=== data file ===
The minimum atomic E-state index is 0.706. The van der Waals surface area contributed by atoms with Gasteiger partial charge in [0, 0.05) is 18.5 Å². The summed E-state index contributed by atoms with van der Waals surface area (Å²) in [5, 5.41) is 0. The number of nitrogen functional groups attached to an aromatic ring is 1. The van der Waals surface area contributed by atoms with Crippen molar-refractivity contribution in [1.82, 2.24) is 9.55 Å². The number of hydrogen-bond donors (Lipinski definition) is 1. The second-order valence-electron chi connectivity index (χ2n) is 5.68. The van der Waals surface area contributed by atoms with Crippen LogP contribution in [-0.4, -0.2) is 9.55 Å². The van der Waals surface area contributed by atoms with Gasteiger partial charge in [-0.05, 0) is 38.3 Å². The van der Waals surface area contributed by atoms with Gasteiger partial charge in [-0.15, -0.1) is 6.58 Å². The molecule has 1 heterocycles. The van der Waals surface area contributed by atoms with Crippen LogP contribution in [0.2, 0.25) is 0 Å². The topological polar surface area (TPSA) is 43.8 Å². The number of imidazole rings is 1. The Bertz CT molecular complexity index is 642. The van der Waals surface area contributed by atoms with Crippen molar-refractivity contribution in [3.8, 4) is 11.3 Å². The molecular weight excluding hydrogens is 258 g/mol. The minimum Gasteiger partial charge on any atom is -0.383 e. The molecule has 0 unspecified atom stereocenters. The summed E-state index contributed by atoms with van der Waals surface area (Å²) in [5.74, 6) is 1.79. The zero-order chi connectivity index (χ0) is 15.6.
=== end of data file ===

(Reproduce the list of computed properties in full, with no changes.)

The minimum atomic E-state index is 0.706. The van der Waals surface area contributed by atoms with Gasteiger partial charge in [0, 0.05) is 18.5 Å². The summed E-state index contributed by atoms with van der Waals surface area (Å²) in [5, 5.41) is 0. The number of nitrogen functional groups attached to an aromatic ring is 1. The van der Waals surface area contributed by atoms with Crippen molar-refractivity contribution in [1.82, 2.24) is 9.55 Å². The number of hydrogen-bond donors (Lipinski definition) is 1. The second-order valence-electron chi connectivity index (χ2n) is 5.68. The van der Waals surface area contributed by atoms with Crippen LogP contribution in [-0.4, -0.2) is 9.55 Å². The van der Waals surface area contributed by atoms with Gasteiger partial charge in [-0.05, 0) is 38.3 Å². The van der Waals surface area contributed by atoms with Gasteiger partial charge in [-0.15, -0.1) is 6.58 Å². The molecule has 1 heterocycles. The van der Waals surface area contributed by atoms with Crippen LogP contribution in [0.2, 0.25) is 0 Å². The topological polar surface area (TPSA) is 43.8 Å². The number of imidazole rings is 1. The Bertz CT molecular complexity index is 642. The van der Waals surface area contributed by atoms with Crippen molar-refractivity contribution in [3.8, 4) is 11.3 Å². The molecular weight excluding hydrogens is 258 g/mol. The minimum Gasteiger partial charge on any atom is -0.383 e. The molecule has 0 unspecified atom stereocenters. The summed E-state index contributed by atoms with van der Waals surface area (Å²) in [5.74, 6) is 1.79. The zero-order chi connectivity index (χ0) is 15.6.